Running DCs in a virtual environment is not without its own considerations, however, and you should consult the Microsoft white paper Running Domain Controllers in Virtual Server 2005 before deploying this configuration in a production environment, as well as this article by Gary Olsen: Is domain controller virtualization really a good idea?
SP1 improves AD backups and restores
Backups, restores and disaster recovery measures for AD domain controllers also improved with Service Pack 1 by the inclusion of the following features:
- The Install From Media feature allows you to populate application directory partitions when installing a DC from backup media. This saves you from needing to replicate the whole of the DomainDNSZones and ForestDNSZones partitions across a slow or expensive WAN link.
- The authoritative restore process provides a much cleaner option for restoring group memberships of authoritatively restored users, groups and computer objects by generating an LDIF file that contains any back-link references for restored objects.
- The Ntdsutil utility has a greatly simplified syntax to remove extinct server metadata from the AD database. Extinct server metadata is created when a domain controller suffers an irretrievable hardware failure or is otherwise removed from the directory without using the Dcpromo tool. The metadata must be removed manually from the directory. Microsoft provides the simplified syntax in KB 216498.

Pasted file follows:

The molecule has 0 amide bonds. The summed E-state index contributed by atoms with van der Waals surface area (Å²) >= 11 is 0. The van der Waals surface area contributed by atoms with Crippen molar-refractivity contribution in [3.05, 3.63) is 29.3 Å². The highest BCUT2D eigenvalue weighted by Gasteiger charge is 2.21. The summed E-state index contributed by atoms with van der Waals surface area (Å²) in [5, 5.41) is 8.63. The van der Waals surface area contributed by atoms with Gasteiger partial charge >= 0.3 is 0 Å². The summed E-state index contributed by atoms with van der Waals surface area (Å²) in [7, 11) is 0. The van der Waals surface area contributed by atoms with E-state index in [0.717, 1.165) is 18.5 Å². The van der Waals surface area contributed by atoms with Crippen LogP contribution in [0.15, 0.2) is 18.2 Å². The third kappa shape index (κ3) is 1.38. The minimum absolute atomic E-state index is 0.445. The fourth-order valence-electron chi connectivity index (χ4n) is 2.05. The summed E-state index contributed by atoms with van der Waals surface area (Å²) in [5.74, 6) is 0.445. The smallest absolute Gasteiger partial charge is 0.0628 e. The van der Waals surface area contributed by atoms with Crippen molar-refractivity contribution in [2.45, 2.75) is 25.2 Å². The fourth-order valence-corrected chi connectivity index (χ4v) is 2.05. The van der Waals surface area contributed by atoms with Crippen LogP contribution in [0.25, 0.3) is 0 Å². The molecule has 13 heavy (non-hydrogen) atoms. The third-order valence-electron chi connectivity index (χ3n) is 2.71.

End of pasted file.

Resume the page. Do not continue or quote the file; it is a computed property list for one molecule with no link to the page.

Laura E. Hunter (CISSP, MCSE: Security, MCDBA, Microsoft MVP) is an Active Directory
Architect for a major engineering and staffing firm where she provides Active Directory planning,
implementation and troubleshooting services for business units and schools across an enterprise
network. Laura is a four-time recipient of the prestigious Microsoft "Most Valuable Professional"
award in the area of Windows Server-Networking. She is the author of the Active Directory Field Guide (APress Publishing) as well as co-author of
the Active Directory Cookbook,
Second Edition (O'Reilly). You can contact her at email@example.com.
This was first published in February 2007